Redlands Opera Theater hosted its second annual benefit gala at the majestic Congregation Emanu El in Redlands last Saturday evening, August 24. The brainchild of two young, local sopranos (music director Tiana Dye and music director Christa Stevens), the company was founded in 2012 to serve the artistic and cultural needs of Redlands, the County of San Bernardino and surrounding areas. Their mission is “to educate and entertain by providing quality professional level classical vocal music and to establish the widest possible audience for classical vocal music through cultural, educational and community activities.” Nice… we need creative artists like this to keep our music and passion alive and share it with all who will listen!
It was a “Grand Night for Singing” high atop a hill at this gorgeous venue that has few rivals across SoCal. A warm summer breeze and spectrum of lovely evening lights served as the backdrop to what was to become a memorable night, spent enjoying some of Southern California’s most promising and popular classical vocal artists in a performance of “Top 40” operatic arias and ensembles.
Dr. Ed Yarnelle performed masterfully at the piano, the sun setting colorfully in the background as the show began with the ensemble joining Jay Stephenson in a rousing rendition of the “Toreador Song” from Carmen. Stephenson’s commanding presence and rich baritone were a perfect match for one of the most tuneful and popular arias of all time. The talented mezzo-soprano, Megan Gillespie, impressed us with the rich color and depth of her lower range and still effortlessly managed the pyrotechnics of Rossini’s “Non piu mesta” from La Cenerentola. Elizabeth Ackerman’s heartfelt and soulful rendition of “Va, laisse couler mes larmes” from Massenet’s Werther nearly brought me to tears, her warm, clear mezzo caressing each listener as she filled the hall with radiance and grace. Ms. Stevens sang with beauty and abandon, infusing Gounod’s “Jewel Song” from Roméo et Juliette with great joy, and Ms. Dye pulled out all the stops with Mozart’s “Come scoglio” from Così fan tutte, her brilliant soprano managing the demands of the aria with ease.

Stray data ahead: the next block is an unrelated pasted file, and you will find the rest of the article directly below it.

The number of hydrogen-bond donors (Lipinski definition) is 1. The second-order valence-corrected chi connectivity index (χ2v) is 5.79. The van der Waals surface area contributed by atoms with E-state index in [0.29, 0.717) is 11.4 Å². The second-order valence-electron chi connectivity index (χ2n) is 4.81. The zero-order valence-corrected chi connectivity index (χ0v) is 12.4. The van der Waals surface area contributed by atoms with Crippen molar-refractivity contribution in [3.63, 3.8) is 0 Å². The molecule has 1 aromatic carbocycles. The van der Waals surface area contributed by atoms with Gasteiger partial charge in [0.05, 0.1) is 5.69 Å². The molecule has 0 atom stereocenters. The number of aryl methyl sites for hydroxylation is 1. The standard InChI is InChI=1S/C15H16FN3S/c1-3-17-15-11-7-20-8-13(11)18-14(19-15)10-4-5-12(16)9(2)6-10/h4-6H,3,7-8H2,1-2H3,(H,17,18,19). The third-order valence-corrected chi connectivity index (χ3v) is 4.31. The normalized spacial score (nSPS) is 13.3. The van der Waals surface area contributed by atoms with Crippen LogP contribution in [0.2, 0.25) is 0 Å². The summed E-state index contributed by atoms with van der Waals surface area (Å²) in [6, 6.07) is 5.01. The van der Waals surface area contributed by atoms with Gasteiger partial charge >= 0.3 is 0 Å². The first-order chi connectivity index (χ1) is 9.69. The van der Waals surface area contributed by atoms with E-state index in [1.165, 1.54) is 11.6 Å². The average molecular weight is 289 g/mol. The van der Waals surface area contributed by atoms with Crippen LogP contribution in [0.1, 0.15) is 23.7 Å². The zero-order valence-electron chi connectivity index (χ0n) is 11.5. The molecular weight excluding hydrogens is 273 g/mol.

Two tenors rounded out the group, Shawn Taylor and Andrew Bennett. Taylor was the Duke as he lavished upon us his charm, skill and beautiful singing with both “La donne è mobile and “Questa o quella” from Rigoletto. Young lyric tenor Bennett showed great promise, singing a Puccini favorite, “E lucevan le stelle” from Tosca, securely musical and with ringing high notes.
The program offered an array of favorite opera duets and trios, including “Belle nuit” from Les contes d‘Hoffmann, the Flower Duet from Lakme, the Pearl Fishers duet, “Soave sia il vento” from Così fan tutti… all artfully sung and convincingly acted, with voices blending well.
Stephenson’s antics as Don Giovanni in “La ci darem la mano” played well against Christa Stevens’ coy Zerlina. Another popular Mozart duet was sung by Christa and Tiana, “Sull’aria”, their soprano voices well-matched in the beautiful harmony. It brought the memory of how the duet itself was featured in the 1994 movie, The Shawshank Redemption, where the two “Italian ladies” sang and all the prisoners stopped to listen as if the sound were coming to them from the heavens. Yes — that is what classical music can do.
The finale was “Sing to Love” (pictured left) from Die Fledermaus. The whole company joined in, champagne glasses in hand, as they sang and toasted to music, life and love. The audience stood up and applauded, in mass agreement that it had been a beautiful program and a magical night.